After a largely uneventful junior year spring track season, in which my mile and two-mile times barely improved year-over-year, I stumbled into the summer season not quite knowing what to do with my time. We had no organized summer run program. I begged my mom to buy me new running shoes but the only thing running shoes sold at the downtown shop in St. Charles was a pair of paper-thin Tiger running flats suited more for bowling that putting in miles. I went for a few runs in them and my knees instantly started to hurt. So I said, “F*** it” and played hoops to stay in shape instead.
The previous summer I’d played baseball on the Pony League team sponsored by the Blue Goose Supermarket. But the age group for that league ended at fifteen, and there were no American Legion teams available in St. Charles. That was a shame, because I’d pitched to a 7-1 record the previous summer and wanted to continue playing baseball. The door to joining the older teams out in Elburn had closed, thanks to our move to St. Charles. My lone tryout with the Kaneland varsity summer program ended badly when I showed up for a tryout and took an at-bat only to miss all fifteen pitches thrown to me. It might have helped to actually swing a bat a few times before that adventure.
Left in a void in the summer of ’74, I played tons of golf at Pottawatomie Golf Course with my close friend Rob Walker. He’d been employed the previous summer in the locker room at the St. Charles Country Club, shining shoes for golfers heading out on the links. I caddied some but hated it. So I spent my summer days golfing in the morning and drawing and painting the birds I loved to watch the rest of the day.
The ugly little house to which we’d moved in St. Charles was a less-than-inspiring place to live after the three story house we’d occupied out in Elburn. Frankly, I was a little depressed all that summer.
When August came around, I went out for a run with my two best friends Paul Morlock and Rob Walker. We met in the parking lot of a grocery store and ran for a few miles. I got an instant sideache and felt sluggish the whole way. That didn’t seem to bode well for the season ahead.
Then cross country practice started and it was an explosion of activity and training, with two-a-days in the heat and humidity of late summer. Our coach Trent Richards invited two stellar runners that were headed off to college to join our practices. Greg Birk and Tom Burridge led the way every day. The rest of us suffered in their wake. That lasted only a week as they took off for Wabash College and the University of Kentucky, respectively.
I might have been relieved at their leaving if their presence had not jolted me into reality and snapped me into shape. After a week of running all-out, I could feel my body come alive. That left me in the company of yet another outsider in our presence. His name; John Rath. He was a short but highly competent distance runner from nearby Burlington Central High School. We weren’t in the same conference, but I felt an intense rivalry toward him just the same. He was the faster miler, but I tended to keep even with him over longer distances.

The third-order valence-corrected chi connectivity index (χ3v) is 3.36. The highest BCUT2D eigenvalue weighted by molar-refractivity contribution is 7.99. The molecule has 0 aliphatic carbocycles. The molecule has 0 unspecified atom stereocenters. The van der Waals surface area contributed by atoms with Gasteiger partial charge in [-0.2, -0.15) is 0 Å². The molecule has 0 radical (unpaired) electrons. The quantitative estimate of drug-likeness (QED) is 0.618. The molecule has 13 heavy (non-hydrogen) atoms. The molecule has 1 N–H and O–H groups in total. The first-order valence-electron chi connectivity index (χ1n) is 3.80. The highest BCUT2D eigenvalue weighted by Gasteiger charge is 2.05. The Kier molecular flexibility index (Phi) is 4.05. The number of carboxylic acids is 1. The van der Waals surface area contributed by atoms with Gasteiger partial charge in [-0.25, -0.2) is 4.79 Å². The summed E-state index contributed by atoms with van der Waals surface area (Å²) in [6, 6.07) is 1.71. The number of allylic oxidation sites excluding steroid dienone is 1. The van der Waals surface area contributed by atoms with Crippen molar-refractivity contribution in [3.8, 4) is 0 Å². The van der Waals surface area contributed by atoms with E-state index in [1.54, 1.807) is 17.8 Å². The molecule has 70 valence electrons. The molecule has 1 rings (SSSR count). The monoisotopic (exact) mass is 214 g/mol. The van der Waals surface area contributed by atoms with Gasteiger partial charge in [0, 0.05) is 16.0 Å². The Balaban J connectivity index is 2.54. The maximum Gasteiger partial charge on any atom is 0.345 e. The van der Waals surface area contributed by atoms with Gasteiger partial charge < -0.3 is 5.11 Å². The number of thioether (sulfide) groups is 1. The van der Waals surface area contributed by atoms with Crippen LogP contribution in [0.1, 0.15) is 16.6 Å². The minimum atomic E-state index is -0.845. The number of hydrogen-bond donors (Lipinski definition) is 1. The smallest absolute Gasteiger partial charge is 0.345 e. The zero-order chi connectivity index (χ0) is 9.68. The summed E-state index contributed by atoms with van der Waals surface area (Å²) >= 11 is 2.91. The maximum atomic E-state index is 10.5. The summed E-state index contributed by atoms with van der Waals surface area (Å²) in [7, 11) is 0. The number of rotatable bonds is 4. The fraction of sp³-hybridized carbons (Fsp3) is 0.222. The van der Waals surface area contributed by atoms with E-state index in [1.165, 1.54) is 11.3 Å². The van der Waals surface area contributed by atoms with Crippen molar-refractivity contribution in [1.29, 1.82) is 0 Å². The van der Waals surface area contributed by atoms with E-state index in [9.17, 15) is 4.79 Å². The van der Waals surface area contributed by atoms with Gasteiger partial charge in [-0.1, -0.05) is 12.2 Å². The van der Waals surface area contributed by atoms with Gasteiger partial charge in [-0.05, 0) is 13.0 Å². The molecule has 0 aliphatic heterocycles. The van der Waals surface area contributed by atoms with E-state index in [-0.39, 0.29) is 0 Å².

Trent knew Rath through coaching him in the summer track club. They both had the same acerbic temperament, a bit testy at times. I wound up running some summer track races against him the following summer. He was always a bit fitter and more intense during the summer months. As the days went by that fall of ’74, we fought for dominance in practice when he showed up on breaks from running with his own team.
Then came our St. Charles intrasquad meet. Before the race started, John suggested we run race pace together but not compete. I agreed. We took off running at 5:00 pace in the August sun with sweat already dripping into our eyes. At the mile mark, John’s shoe came untied and he stopped to tie it. Not knowing how that affected our agreement, I glanced back, paused a moment and kept running. My reasoning was basic: “Why should I stop if he forgot to tie his shoe?”
Thirty years later, I met John at some social function and he still seemed pissed about that day. He openly harbored bitterness about the incident. That’s how competitive he was. I thought I was competitive back in the day, but he was far more intense. That’s why Trent liked him. John Rath never backed off.
I don’t know whether I was right or wrong not to stop that day. At the time, I figured, “This is my intrasquad. I’m supposed to do my best.” So I left him behind.
Later that season, John would finish one second behind me at the District meet at my old Kaneland High School course at Elburn Forest Preserve. He’d turn around and beat me at the York Sectional. He never backed off. But neither did I. I call that fair game in running.
If he still thinks I cheated him, so be it. With some things in life, you gotta turn the page.